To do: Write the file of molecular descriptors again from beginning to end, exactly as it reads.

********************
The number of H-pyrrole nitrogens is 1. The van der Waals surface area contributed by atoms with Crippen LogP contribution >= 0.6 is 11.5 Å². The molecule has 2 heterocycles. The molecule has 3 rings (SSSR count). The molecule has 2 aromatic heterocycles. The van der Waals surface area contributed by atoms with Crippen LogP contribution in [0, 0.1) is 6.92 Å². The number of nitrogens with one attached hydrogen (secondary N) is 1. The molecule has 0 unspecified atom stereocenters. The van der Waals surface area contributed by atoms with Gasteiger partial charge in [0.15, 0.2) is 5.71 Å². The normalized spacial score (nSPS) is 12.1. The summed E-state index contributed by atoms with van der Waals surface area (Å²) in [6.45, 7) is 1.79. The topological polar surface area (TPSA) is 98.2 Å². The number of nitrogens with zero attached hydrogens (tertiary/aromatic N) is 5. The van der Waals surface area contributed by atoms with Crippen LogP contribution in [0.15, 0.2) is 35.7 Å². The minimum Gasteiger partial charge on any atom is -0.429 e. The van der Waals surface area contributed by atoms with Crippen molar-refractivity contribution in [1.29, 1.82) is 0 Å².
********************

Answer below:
The number of H-pyrrole nitrogens is 1. The van der Waals surface area contributed by atoms with Crippen LogP contribution >= 0.6 is 11.5 Å². The molecule has 2 heterocycles. The molecule has 3 rings (SSSR count). The molecule has 2 aromatic heterocycles. The van der Waals surface area contributed by atoms with Crippen LogP contribution in [0, 0.1) is 6.92 Å². The number of nitrogens with one attached hydrogen (secondary N) is 1. The molecule has 0 unspecified atom stereocenters. The van der Waals surface area contributed by atoms with Gasteiger partial charge in [0.15, 0.2) is 5.71 Å². The normalized spacial score (nSPS) is 12.1. The summed E-state index contributed by atoms with van der Waals surface area (Å²) in [6.45, 7) is 1.79. The topological polar surface area (TPSA) is 98.2 Å². The number of nitrogens with zero attached hydrogens (tertiary/aromatic N) is 5. The van der Waals surface area contributed by atoms with Crippen LogP contribution in [0.15, 0.2) is 35.7 Å². The minimum Gasteiger partial charge on any atom is -0.429 e. The van der Waals surface area contributed by atoms with Crippen molar-refractivity contribution in [1.29, 1.82) is 0 Å².